Pennsylvania cuts red tape for medication-assisted treatment for opioid addiction

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Governor Tom Wolf speaks at the First Steps Treatment Center at Chester-Crozer Medical Center.

Governor Tom Wolf speaks at the First Steps Treatment Center at Chester-Crozer Medical Center. (Joel Wolfram/WHYY)

Pennsylvania Gov. Tom Wolf announced Thursday that the state is ending a policy that delayed getting treatment for people addicted to opioids.

The state’s Medicaid program will no longer require doctors to get approval when prescribing medications that are proven to help people stay off heroin and prescription painkillers.

Wolf said the state will be ending this so-called “prior authorization” requirement. It can lead to delays of 24 hours or more before patients can get a hold of medications such as Suboxone and Vivitrol. These are used together with psychotherapy to help people stop using heroin or prescription painkillers, in what’s known as medication-assisted treatment, or MAT.

“MATs work — they’re part of an overall strategy that can help all kinds of people,” Wolf said. “This step that I’m announcing today is going to increase access to this lifesaving treatment for those who suffer from substance use disorder across the commonwealth.”

The governor made the announcement at the First Steps Treatment Center at Crozer-Chester Medical Center.

“Lifting that 24-hour period will literally save lives for us,” said Kevin Caputo, president and chairman of psychiatry and behavioral health at Crozer-Keystone Health System.

Caputo said some patients overdosed after being discharged from inpatient rehab while waiting for approval.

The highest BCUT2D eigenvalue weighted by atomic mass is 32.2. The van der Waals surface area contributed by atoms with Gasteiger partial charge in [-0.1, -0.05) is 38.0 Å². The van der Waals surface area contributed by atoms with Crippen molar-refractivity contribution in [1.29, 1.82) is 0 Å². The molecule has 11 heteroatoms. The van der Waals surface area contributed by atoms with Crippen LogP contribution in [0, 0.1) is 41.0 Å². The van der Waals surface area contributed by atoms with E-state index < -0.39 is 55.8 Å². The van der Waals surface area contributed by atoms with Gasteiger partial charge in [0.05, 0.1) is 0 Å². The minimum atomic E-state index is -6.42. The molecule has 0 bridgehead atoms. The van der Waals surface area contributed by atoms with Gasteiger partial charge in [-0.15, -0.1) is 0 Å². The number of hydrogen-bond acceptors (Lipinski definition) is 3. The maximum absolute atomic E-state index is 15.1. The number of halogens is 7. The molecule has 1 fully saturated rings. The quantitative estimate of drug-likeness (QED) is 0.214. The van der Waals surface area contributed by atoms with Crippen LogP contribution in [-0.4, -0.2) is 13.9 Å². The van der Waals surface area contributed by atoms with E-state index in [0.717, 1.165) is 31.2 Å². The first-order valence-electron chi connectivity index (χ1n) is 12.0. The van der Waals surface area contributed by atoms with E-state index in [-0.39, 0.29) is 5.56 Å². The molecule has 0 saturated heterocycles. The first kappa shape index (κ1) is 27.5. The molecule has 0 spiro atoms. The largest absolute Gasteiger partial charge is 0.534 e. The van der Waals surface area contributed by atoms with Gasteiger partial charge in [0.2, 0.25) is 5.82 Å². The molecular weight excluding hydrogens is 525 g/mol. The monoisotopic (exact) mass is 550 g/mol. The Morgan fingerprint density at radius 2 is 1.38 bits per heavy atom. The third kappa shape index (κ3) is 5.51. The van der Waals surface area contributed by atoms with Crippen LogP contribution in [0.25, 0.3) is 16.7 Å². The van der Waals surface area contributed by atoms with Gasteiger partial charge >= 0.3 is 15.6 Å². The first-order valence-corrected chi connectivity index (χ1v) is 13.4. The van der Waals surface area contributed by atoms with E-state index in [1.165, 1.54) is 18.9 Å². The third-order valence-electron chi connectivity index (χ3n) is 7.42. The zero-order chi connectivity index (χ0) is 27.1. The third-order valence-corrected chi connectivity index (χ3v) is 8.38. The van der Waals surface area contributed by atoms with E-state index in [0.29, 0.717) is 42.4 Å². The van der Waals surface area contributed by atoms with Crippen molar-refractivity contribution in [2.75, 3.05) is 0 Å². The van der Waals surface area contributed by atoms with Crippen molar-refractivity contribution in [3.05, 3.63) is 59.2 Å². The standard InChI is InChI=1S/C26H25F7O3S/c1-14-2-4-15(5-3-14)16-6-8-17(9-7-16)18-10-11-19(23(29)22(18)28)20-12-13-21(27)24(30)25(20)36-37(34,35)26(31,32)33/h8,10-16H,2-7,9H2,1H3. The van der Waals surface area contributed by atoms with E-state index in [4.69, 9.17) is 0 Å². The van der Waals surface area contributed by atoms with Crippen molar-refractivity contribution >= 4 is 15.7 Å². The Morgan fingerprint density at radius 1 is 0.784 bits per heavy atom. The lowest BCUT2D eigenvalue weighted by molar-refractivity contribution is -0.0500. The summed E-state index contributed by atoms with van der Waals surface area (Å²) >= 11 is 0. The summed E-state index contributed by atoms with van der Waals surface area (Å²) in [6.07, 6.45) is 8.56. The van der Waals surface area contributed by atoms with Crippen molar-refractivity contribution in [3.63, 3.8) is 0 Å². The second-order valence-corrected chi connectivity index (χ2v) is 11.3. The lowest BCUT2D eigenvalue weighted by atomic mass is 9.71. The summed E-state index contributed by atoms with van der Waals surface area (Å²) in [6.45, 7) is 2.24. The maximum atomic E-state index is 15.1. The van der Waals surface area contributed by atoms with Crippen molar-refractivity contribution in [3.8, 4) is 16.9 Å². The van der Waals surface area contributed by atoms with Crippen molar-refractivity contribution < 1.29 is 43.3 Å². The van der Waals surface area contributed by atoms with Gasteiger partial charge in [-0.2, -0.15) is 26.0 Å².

The policy applies to all three medications approved by the U.S. Food and Drug Administration for use in MAT: methadone, buprenorphine (the generic drug in Suboxone), and naltrexone (the generic name for the drug in Vivitrol).

The prior authorization requirement has also been a roadblock for patients seeking to begin treatment in an outpatient setting, and has complicated efforts to ease the path to treatment after an overdose that lands a drug user in the emergency room.

Many private insurers began eliminating their prior authorization requirements last year after a lawsuit from New York Attorney General Eric Schneiderman. The change has been endorsed by the American Medical Association, and some treatment advocates felt Pennsylvania had been dragging its feet on the issue.

The state is giving the insurance companies that run its Medicaid managed care plans 60 days to fully implement the new policy, said Meg Snead, Wolf’s deputy secretary of policy and planning.

Snead said the policy came under review after the state’s declaration of a public health emergency in January.

The state waited to lift prior authorization for MAT, Snead said, not “because we didn’t think it was a good idea, [we] just wanted to make sure it was well thought out and that we were looking at best practices in other states.”

Snead said the policy helped Medicaid administrators ensure patients were getting the appropriate therapy along with their medications. But she said they have other ways to do that that don’t put patients lives at risk.

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